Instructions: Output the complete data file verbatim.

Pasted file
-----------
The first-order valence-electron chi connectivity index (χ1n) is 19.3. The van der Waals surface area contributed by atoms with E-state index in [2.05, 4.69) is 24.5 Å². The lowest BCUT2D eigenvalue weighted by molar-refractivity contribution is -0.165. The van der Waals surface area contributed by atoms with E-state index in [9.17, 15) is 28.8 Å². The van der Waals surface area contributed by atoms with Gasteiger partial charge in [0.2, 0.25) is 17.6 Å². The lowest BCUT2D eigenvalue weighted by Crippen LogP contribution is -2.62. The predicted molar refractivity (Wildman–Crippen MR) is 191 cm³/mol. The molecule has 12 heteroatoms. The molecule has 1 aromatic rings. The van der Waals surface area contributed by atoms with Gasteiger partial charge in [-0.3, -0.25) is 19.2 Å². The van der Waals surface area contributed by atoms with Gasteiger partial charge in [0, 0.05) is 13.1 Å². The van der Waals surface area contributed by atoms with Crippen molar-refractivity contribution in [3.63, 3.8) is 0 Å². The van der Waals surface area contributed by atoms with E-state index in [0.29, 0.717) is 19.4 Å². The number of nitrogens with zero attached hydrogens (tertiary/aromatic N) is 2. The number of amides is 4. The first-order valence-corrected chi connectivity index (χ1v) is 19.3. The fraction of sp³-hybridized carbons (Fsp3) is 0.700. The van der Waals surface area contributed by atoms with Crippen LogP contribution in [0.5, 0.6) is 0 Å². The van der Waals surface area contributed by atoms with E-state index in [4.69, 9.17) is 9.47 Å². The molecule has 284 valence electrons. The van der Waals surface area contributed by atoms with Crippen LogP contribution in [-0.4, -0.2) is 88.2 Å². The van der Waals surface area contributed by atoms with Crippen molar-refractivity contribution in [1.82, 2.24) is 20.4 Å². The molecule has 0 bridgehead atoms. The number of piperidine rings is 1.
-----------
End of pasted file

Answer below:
The first-order valence-electron chi connectivity index (χ1n) is 19.3. The van der Waals surface area contributed by atoms with E-state index in [2.05, 4.69) is 24.5 Å². The lowest BCUT2D eigenvalue weighted by molar-refractivity contribution is -0.165. The van der Waals surface area contributed by atoms with E-state index in [9.17, 15) is 28.8 Å². The van der Waals surface area contributed by atoms with Gasteiger partial charge in [0.2, 0.25) is 17.6 Å². The lowest BCUT2D eigenvalue weighted by Crippen LogP contribution is -2.62. The predicted molar refractivity (Wildman–Crippen MR) is 191 cm³/mol. The molecule has 12 heteroatoms. The molecule has 1 aromatic rings. The van der Waals surface area contributed by atoms with Gasteiger partial charge in [-0.3, -0.25) is 19.2 Å². The van der Waals surface area contributed by atoms with Gasteiger partial charge in [0, 0.05) is 13.1 Å². The van der Waals surface area contributed by atoms with Crippen molar-refractivity contribution in [3.63, 3.8) is 0 Å². The van der Waals surface area contributed by atoms with E-state index in [0.29, 0.717) is 19.4 Å². The number of nitrogens with zero attached hydrogens (tertiary/aromatic N) is 2. The number of amides is 4. The first-order valence-corrected chi connectivity index (χ1v) is 19.3. The fraction of sp³-hybridized carbons (Fsp3) is 0.700. The van der Waals surface area contributed by atoms with Crippen LogP contribution in [0.5, 0.6) is 0 Å². The van der Waals surface area contributed by atoms with E-state index in [4.69, 9.17) is 9.47 Å². The molecule has 284 valence electrons. The van der Waals surface area contributed by atoms with Crippen LogP contribution in [-0.4, -0.2) is 88.2 Å². The van der Waals surface area contributed by atoms with Crippen molar-refractivity contribution in [1.82, 2.24) is 20.4 Å². The molecule has 0 bridgehead atoms. The number of piperidine rings is 1.